Pet lovers enjoy strong and loving bonds with their animals, and some people worry what’s going to happen to their pet after they die.
We recently saw a will which included a direction that a much loved dog be put down as soon as possible after the testator’s death. Quite often pets die before their owners, so executors are rarely required to consider directions like this one.
Some animals, and their owners, have such a strong dependence on each other, that the pet won’t be happy re-housed, and it is understandable that a testator might consider that it is in the best interests of the pet that it be put down peacefully, particularly if the pet is already quite old.
There are a range of other ways that you can provide for your pets after your death.
Because animals are considered to be property at law, it is possible to give pets to named beneficiaries in the will. You can also give a sum of money to the named beneficiary to assist with the costs of the pet’s care.
You can also give a sum of money to the executors of your will to hold on trust to pay for the costs of the pet’s care, during the pet’s lifetime.
When you are making your will, if you do have pets, it is worth considering who might be an appropriate person to take on the care of your pet after your death, and making provision in your will for your pet to given to that person. It will be necessary to consider whether it is possible for that person to accommodate your pet, particularly if the pet is larger or more longer lived animals such as a horse or cockatoo, or an active pet like a dog who will need to be walked regularly.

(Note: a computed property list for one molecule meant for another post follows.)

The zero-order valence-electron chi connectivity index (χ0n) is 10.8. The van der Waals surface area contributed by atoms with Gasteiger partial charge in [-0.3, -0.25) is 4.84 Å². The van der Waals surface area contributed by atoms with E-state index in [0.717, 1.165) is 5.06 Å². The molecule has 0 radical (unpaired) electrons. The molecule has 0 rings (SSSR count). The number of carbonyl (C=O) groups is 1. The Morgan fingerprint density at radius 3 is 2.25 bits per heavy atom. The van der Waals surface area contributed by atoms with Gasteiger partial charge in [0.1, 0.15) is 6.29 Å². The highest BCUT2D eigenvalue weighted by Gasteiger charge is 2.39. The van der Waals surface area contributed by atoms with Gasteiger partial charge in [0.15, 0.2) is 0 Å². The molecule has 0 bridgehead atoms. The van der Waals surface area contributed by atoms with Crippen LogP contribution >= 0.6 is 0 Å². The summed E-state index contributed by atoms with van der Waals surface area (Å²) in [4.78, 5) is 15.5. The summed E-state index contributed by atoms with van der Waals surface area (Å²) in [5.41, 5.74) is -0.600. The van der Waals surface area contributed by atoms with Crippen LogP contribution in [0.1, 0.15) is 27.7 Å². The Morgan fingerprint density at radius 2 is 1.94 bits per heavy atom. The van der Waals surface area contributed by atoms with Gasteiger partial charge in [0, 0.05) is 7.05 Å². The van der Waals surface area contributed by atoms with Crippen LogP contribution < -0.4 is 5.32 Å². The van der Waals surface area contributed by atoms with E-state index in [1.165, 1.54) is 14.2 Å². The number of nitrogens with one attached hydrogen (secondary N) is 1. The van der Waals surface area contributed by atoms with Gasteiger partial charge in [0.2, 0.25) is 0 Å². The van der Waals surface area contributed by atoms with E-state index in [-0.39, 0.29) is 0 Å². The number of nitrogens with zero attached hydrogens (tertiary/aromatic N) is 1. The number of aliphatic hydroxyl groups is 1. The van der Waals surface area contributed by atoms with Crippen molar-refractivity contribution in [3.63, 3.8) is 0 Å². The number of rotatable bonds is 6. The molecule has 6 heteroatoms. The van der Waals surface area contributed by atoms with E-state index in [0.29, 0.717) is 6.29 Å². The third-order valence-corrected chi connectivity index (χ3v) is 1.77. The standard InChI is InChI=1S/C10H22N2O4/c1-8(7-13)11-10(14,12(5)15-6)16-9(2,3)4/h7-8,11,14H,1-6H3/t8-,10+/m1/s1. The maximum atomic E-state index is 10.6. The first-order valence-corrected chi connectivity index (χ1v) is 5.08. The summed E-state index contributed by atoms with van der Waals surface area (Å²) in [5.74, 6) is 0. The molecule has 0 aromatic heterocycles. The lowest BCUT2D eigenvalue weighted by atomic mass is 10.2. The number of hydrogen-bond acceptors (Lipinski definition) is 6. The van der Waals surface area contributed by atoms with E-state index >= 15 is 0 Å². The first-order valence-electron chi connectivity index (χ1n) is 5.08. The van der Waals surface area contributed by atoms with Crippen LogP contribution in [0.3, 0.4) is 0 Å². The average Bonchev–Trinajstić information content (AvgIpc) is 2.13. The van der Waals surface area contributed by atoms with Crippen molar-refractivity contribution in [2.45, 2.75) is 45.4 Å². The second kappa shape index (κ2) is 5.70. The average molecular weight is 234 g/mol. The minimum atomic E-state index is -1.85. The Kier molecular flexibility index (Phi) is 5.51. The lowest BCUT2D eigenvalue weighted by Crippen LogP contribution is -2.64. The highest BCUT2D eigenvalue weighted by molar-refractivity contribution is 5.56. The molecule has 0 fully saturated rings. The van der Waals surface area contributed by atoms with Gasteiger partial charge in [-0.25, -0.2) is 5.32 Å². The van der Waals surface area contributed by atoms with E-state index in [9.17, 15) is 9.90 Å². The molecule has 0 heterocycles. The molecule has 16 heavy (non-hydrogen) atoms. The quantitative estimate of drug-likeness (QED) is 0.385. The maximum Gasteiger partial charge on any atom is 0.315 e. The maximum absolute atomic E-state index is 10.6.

Pets can be such wonderful companions for older people who live alone, who might worry about taking on the responsibility of pet ownership later in life. Knowing that arrangements are in place for the care of the pet after the owner’s death is an effective way of allaying some of the worries.